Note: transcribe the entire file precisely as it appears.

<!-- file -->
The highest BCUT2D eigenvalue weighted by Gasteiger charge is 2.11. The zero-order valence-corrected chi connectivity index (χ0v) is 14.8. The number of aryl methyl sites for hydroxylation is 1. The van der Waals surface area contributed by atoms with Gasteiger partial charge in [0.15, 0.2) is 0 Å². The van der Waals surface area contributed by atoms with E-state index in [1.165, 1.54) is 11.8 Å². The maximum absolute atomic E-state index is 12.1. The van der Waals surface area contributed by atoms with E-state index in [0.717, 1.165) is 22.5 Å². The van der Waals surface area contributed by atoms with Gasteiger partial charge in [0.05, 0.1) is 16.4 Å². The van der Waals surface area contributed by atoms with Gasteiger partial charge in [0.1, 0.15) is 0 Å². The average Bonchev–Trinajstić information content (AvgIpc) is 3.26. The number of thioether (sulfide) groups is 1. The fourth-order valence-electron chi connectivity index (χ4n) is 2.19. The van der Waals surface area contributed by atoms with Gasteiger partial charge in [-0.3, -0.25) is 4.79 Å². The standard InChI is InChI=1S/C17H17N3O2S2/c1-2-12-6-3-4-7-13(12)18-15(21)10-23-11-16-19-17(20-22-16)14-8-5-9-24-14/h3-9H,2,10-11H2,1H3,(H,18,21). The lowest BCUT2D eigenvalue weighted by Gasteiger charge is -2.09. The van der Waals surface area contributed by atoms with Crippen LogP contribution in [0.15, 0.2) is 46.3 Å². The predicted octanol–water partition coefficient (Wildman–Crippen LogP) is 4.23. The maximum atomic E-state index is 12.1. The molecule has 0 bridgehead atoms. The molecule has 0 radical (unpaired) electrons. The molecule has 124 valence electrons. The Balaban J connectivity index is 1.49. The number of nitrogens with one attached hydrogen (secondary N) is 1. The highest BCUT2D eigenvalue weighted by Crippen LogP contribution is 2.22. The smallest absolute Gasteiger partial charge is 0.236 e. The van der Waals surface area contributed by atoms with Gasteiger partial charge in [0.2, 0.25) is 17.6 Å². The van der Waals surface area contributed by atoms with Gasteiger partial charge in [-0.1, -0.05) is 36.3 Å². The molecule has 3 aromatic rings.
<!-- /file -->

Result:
The highest BCUT2D eigenvalue weighted by Gasteiger charge is 2.11. The zero-order valence-corrected chi connectivity index (χ0v) is 14.8. The number of aryl methyl sites for hydroxylation is 1. The van der Waals surface area contributed by atoms with Gasteiger partial charge in [0.15, 0.2) is 0 Å². The van der Waals surface area contributed by atoms with E-state index in [1.165, 1.54) is 11.8 Å². The maximum absolute atomic E-state index is 12.1. The van der Waals surface area contributed by atoms with E-state index in [0.717, 1.165) is 22.5 Å². The van der Waals surface area contributed by atoms with Gasteiger partial charge in [0.05, 0.1) is 16.4 Å². The van der Waals surface area contributed by atoms with Gasteiger partial charge in [0.1, 0.15) is 0 Å². The average Bonchev–Trinajstić information content (AvgIpc) is 3.26. The number of thioether (sulfide) groups is 1. The fourth-order valence-electron chi connectivity index (χ4n) is 2.19. The van der Waals surface area contributed by atoms with Gasteiger partial charge in [-0.3, -0.25) is 4.79 Å². The standard InChI is InChI=1S/C17H17N3O2S2/c1-2-12-6-3-4-7-13(12)18-15(21)10-23-11-16-19-17(20-22-16)14-8-5-9-24-14/h3-9H,2,10-11H2,1H3,(H,18,21). The lowest BCUT2D eigenvalue weighted by Gasteiger charge is -2.09. The van der Waals surface area contributed by atoms with Crippen LogP contribution in [0.15, 0.2) is 46.3 Å². The predicted octanol–water partition coefficient (Wildman–Crippen LogP) is 4.23. The maximum atomic E-state index is 12.1. The molecule has 0 bridgehead atoms. The molecule has 0 radical (unpaired) electrons. The molecule has 124 valence electrons. The Balaban J connectivity index is 1.49. The number of nitrogens with one attached hydrogen (secondary N) is 1. The highest BCUT2D eigenvalue weighted by Crippen LogP contribution is 2.22. The smallest absolute Gasteiger partial charge is 0.236 e. The van der Waals surface area contributed by atoms with Gasteiger partial charge in [0.2, 0.25) is 17.6 Å². The van der Waals surface area contributed by atoms with Gasteiger partial charge in [-0.1, -0.05) is 36.3 Å². The molecule has 3 aromatic rings.